As the Giants begin their three-day mandatory minicamp on Tuesday and then head into their six-week vacation before the start of training camp in late July, the main story line isn’t about players or position battles or schemes or any of that. It’s about business. In particular, Odell Beckham Jr.’s business.
The looming negotiation of a contract extension with the star receiver heading into the final year of his rookie deal will be the main narrative for this team until, well, he signs a new one and there’s no reason for it to be one any longer. Will Beckham show up to training camp without a new contract? Will he play in any preseason games? Regular season games?
Beckham is, of course, somewhat used to being the center of attention. But having his potential contract be in that place with him is new, and that dynamic can take a toll on even the most level-headed of players.
Just ask Eli Manning.
The Giants quarterback who went through a negotiation for an extension just two summers ago when he was entering the final year of his deal was asked on Monday if such speculation can weigh on a player.
“Unfortunately it can,” the quarterback said. “Even though it wasn’t really something that was on my mind you just had to keep answering questions about it. It’s not something I discussed with people, but for whatever reason it becomes an issue. I didn’t harp on it, I didn’t worry about it, but the fact that it was in the papers or you had to answer about it, it can become a hassle.”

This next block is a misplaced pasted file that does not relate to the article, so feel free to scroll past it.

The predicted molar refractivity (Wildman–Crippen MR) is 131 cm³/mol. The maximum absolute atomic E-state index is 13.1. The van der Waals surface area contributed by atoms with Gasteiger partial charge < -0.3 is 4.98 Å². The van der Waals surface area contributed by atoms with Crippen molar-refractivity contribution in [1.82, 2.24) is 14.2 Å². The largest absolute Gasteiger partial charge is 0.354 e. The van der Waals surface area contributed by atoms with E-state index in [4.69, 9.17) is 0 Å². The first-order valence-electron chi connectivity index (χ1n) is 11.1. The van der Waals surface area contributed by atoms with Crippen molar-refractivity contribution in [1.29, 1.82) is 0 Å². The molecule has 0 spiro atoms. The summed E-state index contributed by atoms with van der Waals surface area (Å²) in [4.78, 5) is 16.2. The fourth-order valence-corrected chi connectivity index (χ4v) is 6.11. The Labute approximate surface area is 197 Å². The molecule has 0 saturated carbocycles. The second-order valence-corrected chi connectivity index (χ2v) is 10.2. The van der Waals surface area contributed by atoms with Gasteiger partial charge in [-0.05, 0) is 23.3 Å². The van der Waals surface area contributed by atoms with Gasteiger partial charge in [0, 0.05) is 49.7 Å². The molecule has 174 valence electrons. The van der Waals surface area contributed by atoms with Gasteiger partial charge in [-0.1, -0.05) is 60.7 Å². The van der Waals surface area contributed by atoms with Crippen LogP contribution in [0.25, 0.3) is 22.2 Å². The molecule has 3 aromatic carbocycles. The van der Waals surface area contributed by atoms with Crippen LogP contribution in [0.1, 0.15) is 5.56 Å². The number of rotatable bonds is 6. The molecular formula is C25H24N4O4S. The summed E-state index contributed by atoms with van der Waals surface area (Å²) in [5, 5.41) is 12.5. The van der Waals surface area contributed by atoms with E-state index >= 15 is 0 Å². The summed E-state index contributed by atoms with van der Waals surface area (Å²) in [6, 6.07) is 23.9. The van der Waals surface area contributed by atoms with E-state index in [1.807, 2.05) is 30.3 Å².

Manning, who spoke at the Guiding Eyes for the Blind Golf Classic at the Mount Kisco Country Club on Monday, did not seem concerned about Beckham’s future with the team. He spoke about having the receiver possibly cleared to take part in some drills during the upcoming minicamp (Beckham is still recovering from ankle surgery) and looked forward to the summer when he will be surrounded by all of the pieces the Giants have assembled for him, both old and new.
“It’s always good when you can get all your weapons and get the team out there with everything clicking and everybody working together,” Manning said. “That probably won’t come until training camp, but it’s still been good with all the guys. Evan Engram is playing well and Sterling Shepard, a couple new receivers, offensive line is doing good things, and Saquon [Barkley]. So there are still a lot of weapons and then you throw Odell in there and it should be better.”
During Manning’s last contract negotiation there was never a threat of a holdout or anything resembling animosity. And to be fair, there hasn’t been any direct indication of those things from Beckham, either. He’s been with the team for various parts of the voluntary portion of the offseason program, including OTAs and the first minicamp, and he is expected to be on the field in some capacity with the team this week. But that fragile peace can be shattered with just one absence, one Instagram post, one tweak of an ankle.
Manning’s contract issue lingered right up to the days before the regular season opener in 2016, when he signed the three-year extension that he is currently playing under. That’s when the business of football stopped being a distraction for Manning, and he knows that’s the only thing that will end the speculation for Beckham.